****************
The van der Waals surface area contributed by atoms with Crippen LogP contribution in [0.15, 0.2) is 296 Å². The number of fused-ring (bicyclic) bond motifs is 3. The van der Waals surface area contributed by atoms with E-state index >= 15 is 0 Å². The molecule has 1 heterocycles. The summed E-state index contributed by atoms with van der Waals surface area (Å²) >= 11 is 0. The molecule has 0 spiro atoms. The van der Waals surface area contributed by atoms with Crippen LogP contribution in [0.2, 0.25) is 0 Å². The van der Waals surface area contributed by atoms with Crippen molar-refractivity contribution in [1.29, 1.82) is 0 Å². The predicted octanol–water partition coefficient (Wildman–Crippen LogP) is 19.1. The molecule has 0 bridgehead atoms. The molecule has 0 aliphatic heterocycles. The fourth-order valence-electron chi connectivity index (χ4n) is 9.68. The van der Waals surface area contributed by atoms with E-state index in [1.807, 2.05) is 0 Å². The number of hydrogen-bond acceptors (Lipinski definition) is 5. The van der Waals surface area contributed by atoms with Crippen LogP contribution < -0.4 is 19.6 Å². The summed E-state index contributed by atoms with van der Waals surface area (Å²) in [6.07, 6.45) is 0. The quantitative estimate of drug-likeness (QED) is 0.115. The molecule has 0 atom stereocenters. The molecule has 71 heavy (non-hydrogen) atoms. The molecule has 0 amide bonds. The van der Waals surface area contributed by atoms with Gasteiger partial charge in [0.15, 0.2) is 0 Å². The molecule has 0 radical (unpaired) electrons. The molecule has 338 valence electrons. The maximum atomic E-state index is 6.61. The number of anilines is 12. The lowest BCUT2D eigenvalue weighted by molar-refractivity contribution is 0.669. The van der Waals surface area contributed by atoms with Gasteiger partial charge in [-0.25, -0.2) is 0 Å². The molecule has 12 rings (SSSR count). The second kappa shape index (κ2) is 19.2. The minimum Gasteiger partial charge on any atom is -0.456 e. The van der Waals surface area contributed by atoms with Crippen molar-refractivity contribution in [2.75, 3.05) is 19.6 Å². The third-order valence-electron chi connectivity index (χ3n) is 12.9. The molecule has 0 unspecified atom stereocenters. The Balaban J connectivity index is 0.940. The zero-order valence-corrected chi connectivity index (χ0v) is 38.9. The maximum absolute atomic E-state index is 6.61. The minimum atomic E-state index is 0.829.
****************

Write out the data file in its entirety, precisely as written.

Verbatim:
The van der Waals surface area contributed by atoms with Crippen LogP contribution in [0.15, 0.2) is 296 Å². The number of fused-ring (bicyclic) bond motifs is 3. The van der Waals surface area contributed by atoms with E-state index >= 15 is 0 Å². The molecule has 1 heterocycles. The summed E-state index contributed by atoms with van der Waals surface area (Å²) >= 11 is 0. The molecule has 0 spiro atoms. The van der Waals surface area contributed by atoms with Crippen LogP contribution in [0.2, 0.25) is 0 Å². The van der Waals surface area contributed by atoms with Crippen molar-refractivity contribution in [1.29, 1.82) is 0 Å². The predicted octanol–water partition coefficient (Wildman–Crippen LogP) is 19.1. The molecule has 0 bridgehead atoms. The molecule has 0 aliphatic heterocycles. The fourth-order valence-electron chi connectivity index (χ4n) is 9.68. The van der Waals surface area contributed by atoms with E-state index in [1.807, 2.05) is 0 Å². The number of hydrogen-bond acceptors (Lipinski definition) is 5. The van der Waals surface area contributed by atoms with Crippen LogP contribution < -0.4 is 19.6 Å². The summed E-state index contributed by atoms with van der Waals surface area (Å²) in [6.07, 6.45) is 0. The quantitative estimate of drug-likeness (QED) is 0.115. The molecule has 0 atom stereocenters. The molecule has 71 heavy (non-hydrogen) atoms. The molecule has 0 amide bonds. The van der Waals surface area contributed by atoms with Gasteiger partial charge in [0.15, 0.2) is 0 Å². The molecule has 0 radical (unpaired) electrons. The molecule has 338 valence electrons. The maximum atomic E-state index is 6.61. The number of anilines is 12. The lowest BCUT2D eigenvalue weighted by molar-refractivity contribution is 0.669. The van der Waals surface area contributed by atoms with Gasteiger partial charge in [-0.25, -0.2) is 0 Å². The molecule has 12 rings (SSSR count). The second kappa shape index (κ2) is 19.2. The minimum Gasteiger partial charge on any atom is -0.456 e. The van der Waals surface area contributed by atoms with Crippen molar-refractivity contribution in [2.75, 3.05) is 19.6 Å². The third-order valence-electron chi connectivity index (χ3n) is 12.9. The molecule has 0 unspecified atom stereocenters. The Balaban J connectivity index is 0.940. The zero-order valence-corrected chi connectivity index (χ0v) is 38.9. The maximum absolute atomic E-state index is 6.61. The minimum atomic E-state index is 0.829.